The next morning, I explained my proposition to Hameed, and asked him to relay to the official that due to his generous offer to accompany us, we would change our itinerary and ensure he reaches his destination as fast as possible, and we would allocate him the front seat due to his importance. This of course received an enthusiastic response and he proudly took the front seat, leaving me to enjoy the day’s ride in relative peace.
The journey from Qala-e Panja passed quickly, and
Scene from Khundud - Afghanistan
I took this while the others were negotiating with the police.
the roads here were an improvement from the previous day. We stopped at a school in Kipkut in response to a waving welcome from one of the teachers, and were given a brief tour. When photograph time arrived, all the men and boys enthusiastically formed a concave line, whereas the girls sat quietly to one side watching the commotion. This school, and others in the Wakhan have been built by the Central Asia Institute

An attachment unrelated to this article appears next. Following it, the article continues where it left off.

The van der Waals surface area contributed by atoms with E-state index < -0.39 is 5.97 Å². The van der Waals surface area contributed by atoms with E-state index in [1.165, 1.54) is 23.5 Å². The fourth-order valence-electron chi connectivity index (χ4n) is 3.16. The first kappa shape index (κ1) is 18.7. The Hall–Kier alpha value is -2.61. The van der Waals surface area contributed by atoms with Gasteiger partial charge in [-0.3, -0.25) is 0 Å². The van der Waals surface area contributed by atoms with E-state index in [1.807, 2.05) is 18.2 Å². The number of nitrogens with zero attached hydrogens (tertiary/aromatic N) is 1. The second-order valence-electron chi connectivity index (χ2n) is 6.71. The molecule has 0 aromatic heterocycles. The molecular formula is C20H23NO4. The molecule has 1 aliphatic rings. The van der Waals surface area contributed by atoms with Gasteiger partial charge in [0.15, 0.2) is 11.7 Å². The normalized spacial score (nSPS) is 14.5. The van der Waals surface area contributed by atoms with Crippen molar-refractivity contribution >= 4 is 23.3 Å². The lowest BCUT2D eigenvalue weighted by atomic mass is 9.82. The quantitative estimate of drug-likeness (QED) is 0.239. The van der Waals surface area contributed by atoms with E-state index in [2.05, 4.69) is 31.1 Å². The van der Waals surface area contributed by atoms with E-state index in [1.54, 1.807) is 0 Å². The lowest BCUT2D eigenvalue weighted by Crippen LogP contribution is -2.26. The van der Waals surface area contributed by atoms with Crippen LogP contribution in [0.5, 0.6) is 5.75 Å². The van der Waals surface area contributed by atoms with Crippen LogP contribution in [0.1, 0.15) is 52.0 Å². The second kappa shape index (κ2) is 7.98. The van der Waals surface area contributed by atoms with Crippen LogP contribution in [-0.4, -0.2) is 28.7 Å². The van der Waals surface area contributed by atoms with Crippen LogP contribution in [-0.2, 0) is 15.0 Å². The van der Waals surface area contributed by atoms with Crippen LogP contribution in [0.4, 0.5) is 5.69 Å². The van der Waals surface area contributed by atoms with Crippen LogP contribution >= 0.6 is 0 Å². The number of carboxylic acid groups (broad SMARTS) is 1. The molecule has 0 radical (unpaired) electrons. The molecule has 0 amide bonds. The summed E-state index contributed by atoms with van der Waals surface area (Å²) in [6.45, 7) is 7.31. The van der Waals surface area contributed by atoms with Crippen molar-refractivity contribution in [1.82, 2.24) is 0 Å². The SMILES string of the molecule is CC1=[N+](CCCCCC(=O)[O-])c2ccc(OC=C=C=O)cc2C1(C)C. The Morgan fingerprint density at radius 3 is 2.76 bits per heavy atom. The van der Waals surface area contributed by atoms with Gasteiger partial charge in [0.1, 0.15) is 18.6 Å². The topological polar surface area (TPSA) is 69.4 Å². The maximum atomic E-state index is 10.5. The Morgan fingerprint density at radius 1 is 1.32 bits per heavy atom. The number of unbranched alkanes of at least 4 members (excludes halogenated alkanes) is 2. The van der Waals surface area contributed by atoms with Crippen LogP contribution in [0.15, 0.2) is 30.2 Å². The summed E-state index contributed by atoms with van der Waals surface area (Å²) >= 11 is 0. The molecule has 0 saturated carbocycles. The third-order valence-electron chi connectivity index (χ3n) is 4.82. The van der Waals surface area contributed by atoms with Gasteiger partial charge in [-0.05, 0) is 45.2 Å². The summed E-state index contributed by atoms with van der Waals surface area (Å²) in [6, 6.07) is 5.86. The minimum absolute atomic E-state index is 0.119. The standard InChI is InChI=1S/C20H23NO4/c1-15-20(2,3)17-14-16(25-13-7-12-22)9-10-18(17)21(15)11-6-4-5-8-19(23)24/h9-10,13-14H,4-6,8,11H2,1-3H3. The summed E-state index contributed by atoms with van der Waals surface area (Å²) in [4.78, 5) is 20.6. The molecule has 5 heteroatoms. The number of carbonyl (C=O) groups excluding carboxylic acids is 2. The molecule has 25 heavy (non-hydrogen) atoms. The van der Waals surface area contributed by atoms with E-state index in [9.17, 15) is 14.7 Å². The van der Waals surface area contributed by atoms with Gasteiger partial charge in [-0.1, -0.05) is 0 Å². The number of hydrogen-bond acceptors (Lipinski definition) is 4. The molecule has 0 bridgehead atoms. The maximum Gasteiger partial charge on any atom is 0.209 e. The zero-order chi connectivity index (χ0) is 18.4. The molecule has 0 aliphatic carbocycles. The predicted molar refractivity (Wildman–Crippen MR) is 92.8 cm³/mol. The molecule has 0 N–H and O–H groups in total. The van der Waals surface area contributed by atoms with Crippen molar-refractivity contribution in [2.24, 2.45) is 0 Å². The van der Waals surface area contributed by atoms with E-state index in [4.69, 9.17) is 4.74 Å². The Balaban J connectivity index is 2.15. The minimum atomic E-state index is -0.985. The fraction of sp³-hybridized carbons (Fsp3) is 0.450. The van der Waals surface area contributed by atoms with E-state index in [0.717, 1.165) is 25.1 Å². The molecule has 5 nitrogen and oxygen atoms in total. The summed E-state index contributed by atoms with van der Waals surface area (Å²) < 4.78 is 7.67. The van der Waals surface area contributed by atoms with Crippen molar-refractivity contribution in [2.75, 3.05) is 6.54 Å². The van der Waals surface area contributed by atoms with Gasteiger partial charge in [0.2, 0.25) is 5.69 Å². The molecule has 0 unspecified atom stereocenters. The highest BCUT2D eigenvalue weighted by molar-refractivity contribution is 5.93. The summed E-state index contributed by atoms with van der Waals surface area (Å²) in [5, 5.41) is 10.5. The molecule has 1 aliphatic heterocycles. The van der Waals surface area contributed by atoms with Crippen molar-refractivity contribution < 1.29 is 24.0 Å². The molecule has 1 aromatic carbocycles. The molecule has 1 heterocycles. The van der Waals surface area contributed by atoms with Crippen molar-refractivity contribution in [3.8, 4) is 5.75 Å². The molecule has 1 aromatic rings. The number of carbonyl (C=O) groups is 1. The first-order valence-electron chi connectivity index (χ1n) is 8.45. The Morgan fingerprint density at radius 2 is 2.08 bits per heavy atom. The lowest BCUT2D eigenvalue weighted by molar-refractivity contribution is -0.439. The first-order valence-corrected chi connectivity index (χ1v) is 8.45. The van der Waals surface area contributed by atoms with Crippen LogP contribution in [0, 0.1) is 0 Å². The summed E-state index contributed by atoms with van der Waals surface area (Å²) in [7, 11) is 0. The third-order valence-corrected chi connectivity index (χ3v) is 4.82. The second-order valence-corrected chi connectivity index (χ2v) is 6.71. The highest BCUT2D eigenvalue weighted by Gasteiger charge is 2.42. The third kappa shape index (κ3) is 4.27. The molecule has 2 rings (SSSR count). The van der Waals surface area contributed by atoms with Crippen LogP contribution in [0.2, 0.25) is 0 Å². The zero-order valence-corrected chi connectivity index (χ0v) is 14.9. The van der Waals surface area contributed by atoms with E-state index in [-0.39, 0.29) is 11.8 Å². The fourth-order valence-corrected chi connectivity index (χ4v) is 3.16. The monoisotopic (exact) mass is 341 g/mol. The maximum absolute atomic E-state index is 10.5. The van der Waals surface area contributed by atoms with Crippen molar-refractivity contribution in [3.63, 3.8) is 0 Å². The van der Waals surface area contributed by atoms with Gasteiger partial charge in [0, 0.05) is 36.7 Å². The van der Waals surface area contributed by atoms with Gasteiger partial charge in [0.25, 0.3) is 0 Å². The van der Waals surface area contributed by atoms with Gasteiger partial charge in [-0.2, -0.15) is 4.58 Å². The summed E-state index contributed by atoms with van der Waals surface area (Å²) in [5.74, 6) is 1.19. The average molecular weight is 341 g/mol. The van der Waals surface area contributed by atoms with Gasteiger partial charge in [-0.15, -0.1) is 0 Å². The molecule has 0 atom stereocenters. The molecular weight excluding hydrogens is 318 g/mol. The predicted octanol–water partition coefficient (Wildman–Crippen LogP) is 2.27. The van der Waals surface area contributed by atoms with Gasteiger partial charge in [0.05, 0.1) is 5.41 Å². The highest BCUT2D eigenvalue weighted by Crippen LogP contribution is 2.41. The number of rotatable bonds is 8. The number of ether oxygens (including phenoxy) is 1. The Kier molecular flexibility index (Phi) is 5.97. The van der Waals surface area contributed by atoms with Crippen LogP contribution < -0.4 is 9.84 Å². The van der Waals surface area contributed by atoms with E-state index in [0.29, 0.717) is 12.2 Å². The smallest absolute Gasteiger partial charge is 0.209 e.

, an organisation that assists remote mountain communities in Central Asia. Shortly afterwards, we bid farewell to the official. He did seem a nice enough chap, but his addictions made him a tiresome companion.
With the official now deposited safely and out of annoyance’s way, we headed to the guesthouse for the evening. Since I was the first tourist of the year, it took some time to open the room, unfold all the blankets and cushions, and air the room. Unfortunately, there was too much dust, and my exposure during these nights caused my slight allergy to dust to develop into a brief period of illness.